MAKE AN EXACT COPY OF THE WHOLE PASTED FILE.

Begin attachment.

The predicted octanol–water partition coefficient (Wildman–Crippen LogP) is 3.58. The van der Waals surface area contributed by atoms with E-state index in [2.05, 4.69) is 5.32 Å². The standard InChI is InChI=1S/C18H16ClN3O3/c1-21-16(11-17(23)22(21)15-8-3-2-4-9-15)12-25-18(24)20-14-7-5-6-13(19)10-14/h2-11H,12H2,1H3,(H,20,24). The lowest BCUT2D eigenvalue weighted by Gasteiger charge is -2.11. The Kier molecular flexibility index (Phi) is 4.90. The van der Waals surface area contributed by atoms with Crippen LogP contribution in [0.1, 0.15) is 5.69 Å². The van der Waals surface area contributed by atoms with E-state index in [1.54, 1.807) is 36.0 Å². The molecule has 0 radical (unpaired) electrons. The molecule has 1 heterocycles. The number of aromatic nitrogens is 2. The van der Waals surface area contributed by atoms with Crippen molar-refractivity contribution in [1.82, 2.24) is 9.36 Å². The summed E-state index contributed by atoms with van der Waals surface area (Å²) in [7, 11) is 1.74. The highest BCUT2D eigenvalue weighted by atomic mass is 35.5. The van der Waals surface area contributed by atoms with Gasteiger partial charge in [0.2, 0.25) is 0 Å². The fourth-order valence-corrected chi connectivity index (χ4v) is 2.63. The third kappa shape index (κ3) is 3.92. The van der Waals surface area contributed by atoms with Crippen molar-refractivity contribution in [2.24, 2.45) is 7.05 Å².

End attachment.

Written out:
The predicted octanol–water partition coefficient (Wildman–Crippen LogP) is 3.58. The van der Waals surface area contributed by atoms with E-state index in [2.05, 4.69) is 5.32 Å². The standard InChI is InChI=1S/C18H16ClN3O3/c1-21-16(11-17(23)22(21)15-8-3-2-4-9-15)12-25-18(24)20-14-7-5-6-13(19)10-14/h2-11H,12H2,1H3,(H,20,24). The lowest BCUT2D eigenvalue weighted by Gasteiger charge is -2.11. The Kier molecular flexibility index (Phi) is 4.90. The van der Waals surface area contributed by atoms with Crippen LogP contribution in [0.1, 0.15) is 5.69 Å². The van der Waals surface area contributed by atoms with E-state index in [1.54, 1.807) is 36.0 Å². The molecule has 0 radical (unpaired) electrons. The molecule has 1 heterocycles. The number of aromatic nitrogens is 2. The van der Waals surface area contributed by atoms with Crippen molar-refractivity contribution in [1.82, 2.24) is 9.36 Å². The summed E-state index contributed by atoms with van der Waals surface area (Å²) in [7, 11) is 1.74. The highest BCUT2D eigenvalue weighted by atomic mass is 35.5. The van der Waals surface area contributed by atoms with Gasteiger partial charge in [0.2, 0.25) is 0 Å². The fourth-order valence-corrected chi connectivity index (χ4v) is 2.63. The third kappa shape index (κ3) is 3.92. The van der Waals surface area contributed by atoms with Crippen molar-refractivity contribution in [2.24, 2.45) is 7.05 Å².